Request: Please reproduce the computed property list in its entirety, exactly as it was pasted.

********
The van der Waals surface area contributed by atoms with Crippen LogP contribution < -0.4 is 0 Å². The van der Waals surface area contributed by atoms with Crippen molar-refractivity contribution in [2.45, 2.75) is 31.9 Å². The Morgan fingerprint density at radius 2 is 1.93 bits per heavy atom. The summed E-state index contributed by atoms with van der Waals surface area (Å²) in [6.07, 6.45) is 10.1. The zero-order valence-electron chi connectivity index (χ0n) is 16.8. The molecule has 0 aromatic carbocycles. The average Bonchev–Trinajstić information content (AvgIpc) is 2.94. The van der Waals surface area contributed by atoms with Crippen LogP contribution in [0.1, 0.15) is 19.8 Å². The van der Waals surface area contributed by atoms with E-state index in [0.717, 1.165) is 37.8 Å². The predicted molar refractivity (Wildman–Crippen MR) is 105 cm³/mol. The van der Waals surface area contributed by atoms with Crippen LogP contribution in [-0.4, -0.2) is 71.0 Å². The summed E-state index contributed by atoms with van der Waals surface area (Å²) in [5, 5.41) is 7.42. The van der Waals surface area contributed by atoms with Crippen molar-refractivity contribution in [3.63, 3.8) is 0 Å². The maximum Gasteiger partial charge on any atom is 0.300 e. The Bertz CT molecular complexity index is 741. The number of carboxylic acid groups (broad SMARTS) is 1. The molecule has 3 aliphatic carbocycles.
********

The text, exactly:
The van der Waals surface area contributed by atoms with Crippen LogP contribution < -0.4 is 0 Å². The van der Waals surface area contributed by atoms with Crippen molar-refractivity contribution in [2.45, 2.75) is 31.9 Å². The Morgan fingerprint density at radius 2 is 1.93 bits per heavy atom. The summed E-state index contributed by atoms with van der Waals surface area (Å²) in [6.07, 6.45) is 10.1. The zero-order valence-electron chi connectivity index (χ0n) is 16.8. The molecule has 0 aromatic carbocycles. The average Bonchev–Trinajstić information content (AvgIpc) is 2.94. The van der Waals surface area contributed by atoms with Crippen LogP contribution in [0.1, 0.15) is 19.8 Å². The van der Waals surface area contributed by atoms with E-state index in [0.717, 1.165) is 37.8 Å². The predicted molar refractivity (Wildman–Crippen MR) is 105 cm³/mol. The van der Waals surface area contributed by atoms with Crippen LogP contribution in [-0.4, -0.2) is 71.0 Å². The summed E-state index contributed by atoms with van der Waals surface area (Å²) in [5, 5.41) is 7.42. The van der Waals surface area contributed by atoms with Crippen molar-refractivity contribution in [3.63, 3.8) is 0 Å². The maximum Gasteiger partial charge on any atom is 0.300 e. The Bertz CT molecular complexity index is 741. The number of carboxylic acid groups (broad SMARTS) is 1. The molecule has 3 aliphatic carbocycles.